What is the connection between disc golf and pot?
Nearly everybody who plays the game is aware of the stereotypical dude who hangs out at the disc golf course and tokes a couple of joints, though I have to say I’ve only seen a few of these dudes at Grand Forks’ Lincoln Drive Park and they were enjoying cigarettes.
But the stereotype is something some disc golf enthusiasts are pretty touchy about, probably not without good reason. Grand Forks has a great disc golf course at the park and part of that is because of the area disc golf community’s work in mainstreaming the sport. They’re the ones who persuaded the Park District to add the second 18-hole course.
They’re also the ones who called me this morning to tell me how bogus Hugo Gomez is. Hugo’s the guy who’s working on a major disc golf tournament that he’s calling "4-2-0 Frolf." See Page 17 of this PDF to see the literature he sent to the City Council.
I had to laugh when I heard the event name because of the connotation of the number 420; it’s slang for pot. It wasn’t until a few years ago that some friends clued me in what that meant. The joke among them was I thought they were talking about one of those fictional sexual positions made up by imaginative frat boys. Half the guys I hung out with in senior year in high school were potheads and I’d never heard any of them call it the 420, so that’s my excuse.
Anyway, Hugo doesn’t seem to see the awkward connotation of 4-2-0 Frolf. He maintains that he came up with it because he’s charging $4 per player, with two to a team and the "O" looks like a disc. I don’t think anyone on the City Council or the Park District is buying that, though some seem more concerned than others.
Steve Mullally, the Park District’s superintendent of parks, said that after he learned about the 420 — someone told him to Google "420" and he found a video like this one — he told Hugo the name wasn’t gonna fly. He was led to believe, he said, that Hugo thought it would attract a lot of people to the event.
Hugo didn’t put it quite that way when City Council members on the service committee challenged him today about the name. He said he doesn’t intend to attract pot smokers but, if they came, the cops could get them and the city would probably make some money from citations.
Steve said Hugo had said he would net a certain percentage of profit from vendors, so it made sense to Steve that Hugo would want to have as many people come to the event as possible. Hugo has since clarified that his profits would go to charity.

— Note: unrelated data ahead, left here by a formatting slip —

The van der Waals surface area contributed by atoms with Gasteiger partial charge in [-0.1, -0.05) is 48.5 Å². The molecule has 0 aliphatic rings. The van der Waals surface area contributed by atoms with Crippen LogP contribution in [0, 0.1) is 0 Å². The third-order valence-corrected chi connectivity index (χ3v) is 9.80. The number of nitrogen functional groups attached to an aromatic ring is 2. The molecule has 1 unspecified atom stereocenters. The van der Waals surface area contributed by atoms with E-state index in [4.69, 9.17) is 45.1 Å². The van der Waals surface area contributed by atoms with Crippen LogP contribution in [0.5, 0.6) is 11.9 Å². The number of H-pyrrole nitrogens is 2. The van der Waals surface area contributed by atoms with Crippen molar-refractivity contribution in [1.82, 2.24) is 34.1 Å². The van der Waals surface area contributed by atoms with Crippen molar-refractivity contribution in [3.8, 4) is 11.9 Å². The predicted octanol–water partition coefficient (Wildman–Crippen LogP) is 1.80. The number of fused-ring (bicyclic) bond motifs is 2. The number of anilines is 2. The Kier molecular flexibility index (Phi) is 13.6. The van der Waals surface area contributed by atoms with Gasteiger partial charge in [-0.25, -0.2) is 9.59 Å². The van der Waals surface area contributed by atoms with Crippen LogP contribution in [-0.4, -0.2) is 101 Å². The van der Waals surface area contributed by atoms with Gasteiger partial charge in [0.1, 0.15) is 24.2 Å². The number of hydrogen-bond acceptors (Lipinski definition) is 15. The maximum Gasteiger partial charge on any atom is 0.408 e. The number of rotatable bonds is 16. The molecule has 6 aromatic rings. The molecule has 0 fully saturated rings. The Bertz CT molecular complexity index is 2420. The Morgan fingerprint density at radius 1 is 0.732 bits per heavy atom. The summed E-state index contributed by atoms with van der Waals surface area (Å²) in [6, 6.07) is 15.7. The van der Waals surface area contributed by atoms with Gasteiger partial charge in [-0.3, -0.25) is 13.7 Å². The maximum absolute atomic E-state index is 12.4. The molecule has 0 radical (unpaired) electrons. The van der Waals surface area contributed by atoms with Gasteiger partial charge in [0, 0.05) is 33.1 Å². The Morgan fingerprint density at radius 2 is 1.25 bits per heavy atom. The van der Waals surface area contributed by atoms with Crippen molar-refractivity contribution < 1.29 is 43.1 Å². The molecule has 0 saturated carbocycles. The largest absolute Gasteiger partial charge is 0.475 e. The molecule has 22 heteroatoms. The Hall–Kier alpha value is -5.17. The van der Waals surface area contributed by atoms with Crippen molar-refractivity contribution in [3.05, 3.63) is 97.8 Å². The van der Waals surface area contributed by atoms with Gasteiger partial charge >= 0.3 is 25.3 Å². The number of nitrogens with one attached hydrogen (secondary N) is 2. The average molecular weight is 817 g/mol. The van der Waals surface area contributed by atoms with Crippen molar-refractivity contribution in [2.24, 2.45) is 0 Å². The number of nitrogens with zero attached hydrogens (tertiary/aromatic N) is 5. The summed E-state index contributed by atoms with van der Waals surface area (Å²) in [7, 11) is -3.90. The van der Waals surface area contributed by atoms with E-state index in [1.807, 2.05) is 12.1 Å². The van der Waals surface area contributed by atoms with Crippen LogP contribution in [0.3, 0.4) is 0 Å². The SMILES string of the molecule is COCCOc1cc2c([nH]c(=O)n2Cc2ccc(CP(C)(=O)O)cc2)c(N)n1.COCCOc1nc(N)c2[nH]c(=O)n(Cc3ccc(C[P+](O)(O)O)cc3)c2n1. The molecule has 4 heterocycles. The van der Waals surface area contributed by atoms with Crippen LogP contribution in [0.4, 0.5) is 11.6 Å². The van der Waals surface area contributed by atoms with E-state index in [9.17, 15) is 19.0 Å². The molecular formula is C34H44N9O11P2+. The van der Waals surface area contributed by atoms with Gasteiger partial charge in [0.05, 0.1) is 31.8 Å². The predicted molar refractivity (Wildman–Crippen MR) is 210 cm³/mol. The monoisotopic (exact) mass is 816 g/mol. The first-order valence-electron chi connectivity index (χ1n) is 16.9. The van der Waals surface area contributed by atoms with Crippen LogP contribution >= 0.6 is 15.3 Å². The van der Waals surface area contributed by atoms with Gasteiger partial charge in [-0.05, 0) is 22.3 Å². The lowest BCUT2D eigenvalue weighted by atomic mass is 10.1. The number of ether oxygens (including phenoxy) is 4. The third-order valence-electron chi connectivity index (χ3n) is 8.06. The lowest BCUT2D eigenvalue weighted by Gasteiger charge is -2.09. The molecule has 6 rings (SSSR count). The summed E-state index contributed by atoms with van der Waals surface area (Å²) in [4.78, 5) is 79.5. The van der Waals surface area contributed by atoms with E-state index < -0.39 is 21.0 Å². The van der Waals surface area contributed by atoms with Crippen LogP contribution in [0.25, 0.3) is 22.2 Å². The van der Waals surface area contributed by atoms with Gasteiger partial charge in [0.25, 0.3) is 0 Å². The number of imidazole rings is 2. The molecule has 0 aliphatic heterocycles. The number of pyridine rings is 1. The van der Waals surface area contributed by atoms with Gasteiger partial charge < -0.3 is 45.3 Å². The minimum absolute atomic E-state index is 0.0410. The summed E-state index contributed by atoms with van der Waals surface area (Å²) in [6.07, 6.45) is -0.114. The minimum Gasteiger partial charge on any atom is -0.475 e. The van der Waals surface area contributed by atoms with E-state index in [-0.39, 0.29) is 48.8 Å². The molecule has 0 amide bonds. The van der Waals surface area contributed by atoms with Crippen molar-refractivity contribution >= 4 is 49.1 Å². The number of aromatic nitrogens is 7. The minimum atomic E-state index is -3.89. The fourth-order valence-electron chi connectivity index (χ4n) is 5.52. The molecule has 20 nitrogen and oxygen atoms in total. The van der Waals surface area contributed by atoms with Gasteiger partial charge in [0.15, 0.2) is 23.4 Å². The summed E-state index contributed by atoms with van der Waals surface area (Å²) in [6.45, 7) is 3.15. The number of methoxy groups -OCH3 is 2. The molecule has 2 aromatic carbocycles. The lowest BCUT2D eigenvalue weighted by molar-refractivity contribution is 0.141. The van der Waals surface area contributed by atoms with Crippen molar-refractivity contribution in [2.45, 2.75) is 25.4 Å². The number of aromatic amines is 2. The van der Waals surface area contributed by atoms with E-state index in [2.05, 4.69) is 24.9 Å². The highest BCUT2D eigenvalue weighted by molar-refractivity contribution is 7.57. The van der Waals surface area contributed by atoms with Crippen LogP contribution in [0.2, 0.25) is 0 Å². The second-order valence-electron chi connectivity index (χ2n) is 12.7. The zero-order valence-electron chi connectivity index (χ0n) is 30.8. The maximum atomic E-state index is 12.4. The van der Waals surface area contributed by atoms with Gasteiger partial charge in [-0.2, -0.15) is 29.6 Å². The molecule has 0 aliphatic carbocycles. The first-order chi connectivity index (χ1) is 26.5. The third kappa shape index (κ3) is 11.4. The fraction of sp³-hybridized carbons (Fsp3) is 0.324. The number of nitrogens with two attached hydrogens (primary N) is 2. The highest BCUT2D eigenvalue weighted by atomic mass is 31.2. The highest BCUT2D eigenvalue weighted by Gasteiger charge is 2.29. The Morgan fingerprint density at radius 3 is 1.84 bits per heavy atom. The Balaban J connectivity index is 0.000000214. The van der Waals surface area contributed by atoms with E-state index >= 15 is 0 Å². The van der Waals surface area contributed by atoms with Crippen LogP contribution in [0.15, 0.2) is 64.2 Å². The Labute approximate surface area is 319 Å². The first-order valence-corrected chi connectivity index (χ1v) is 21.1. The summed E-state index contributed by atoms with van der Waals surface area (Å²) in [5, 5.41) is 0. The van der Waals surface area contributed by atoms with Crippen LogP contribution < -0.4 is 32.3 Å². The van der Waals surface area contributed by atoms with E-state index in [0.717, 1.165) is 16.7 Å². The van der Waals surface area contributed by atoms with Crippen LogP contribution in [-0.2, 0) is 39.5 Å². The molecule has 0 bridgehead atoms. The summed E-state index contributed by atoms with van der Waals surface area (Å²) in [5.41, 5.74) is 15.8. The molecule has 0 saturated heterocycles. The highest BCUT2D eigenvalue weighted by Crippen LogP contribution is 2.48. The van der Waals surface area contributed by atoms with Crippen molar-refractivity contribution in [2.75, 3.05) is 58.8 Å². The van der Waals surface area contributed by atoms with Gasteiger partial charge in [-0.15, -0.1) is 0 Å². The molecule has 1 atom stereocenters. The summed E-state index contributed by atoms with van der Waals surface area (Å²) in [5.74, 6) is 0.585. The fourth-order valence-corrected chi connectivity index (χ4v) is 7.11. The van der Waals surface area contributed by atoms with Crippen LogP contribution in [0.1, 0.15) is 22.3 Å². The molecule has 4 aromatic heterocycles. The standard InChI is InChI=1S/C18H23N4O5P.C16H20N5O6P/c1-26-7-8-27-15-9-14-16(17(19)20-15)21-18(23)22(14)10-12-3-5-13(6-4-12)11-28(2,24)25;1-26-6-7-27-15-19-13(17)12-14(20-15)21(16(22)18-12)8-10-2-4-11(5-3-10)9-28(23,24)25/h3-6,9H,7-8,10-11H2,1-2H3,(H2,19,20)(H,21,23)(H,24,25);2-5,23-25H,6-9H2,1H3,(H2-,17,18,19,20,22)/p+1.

Council member Terry Bjerke, as can be imagined, was not thrilled with the whole 420 thing and thought it would attract a bunch of party animals like Springfest does. He apparently prowls the event every year, I’m thinking to look for political ammunition.
Council member Art Bakken, Eliot Glassheim and Curt Kreun seem to think the idea of a tournament has merit and the name was just a technicality. Change the name and the problem’s solved.
When I first wrote the story yesterday, I underplayed the 420 angle because I didn’t want to make an issue out of it all by myself. I thought it might be kind of controversial, but I have to let others decide that. As a result, some of my colleagues who glanced at the story didn’t realize the 420 angle was even there.
The second story covered that angle in more detail because, as I thought, there was some push back from city and Park District officials.
I personally feel pretty laissez-faire about pot smoking and its legalization — The people that I know who did it or still do it are a pretty mellow lot who are no threat to society. — so I hope my story doesn’t come off as some sort of scare story. I know well the news media’s reputation for fearmongering. There’s nothing sinister about it; every writer wants a big readership and scaring people makes them want to read more.
What I wanted with my story was just to point out something amusing, as in, hey, this dude just totally reinforced a stereotype.
I also wanted to point out the political reality of Grand Forks, but didn’t do so explicitly. If Hugo thinks he can make the similarity between 420 and 4-2-0 Frolf sound like a mere coincidence, he clearly doesn’t understand how conservative this city and state are. No elected official would feel comfortable approving an event with that kind of a connection to an illegal drug, even if they think it’s harmless.
I suspect that if pot were ever legalized, we’d be among the last in the country to do it. In my observation, trends elsewhere don’t necessarily get here until some time has passed.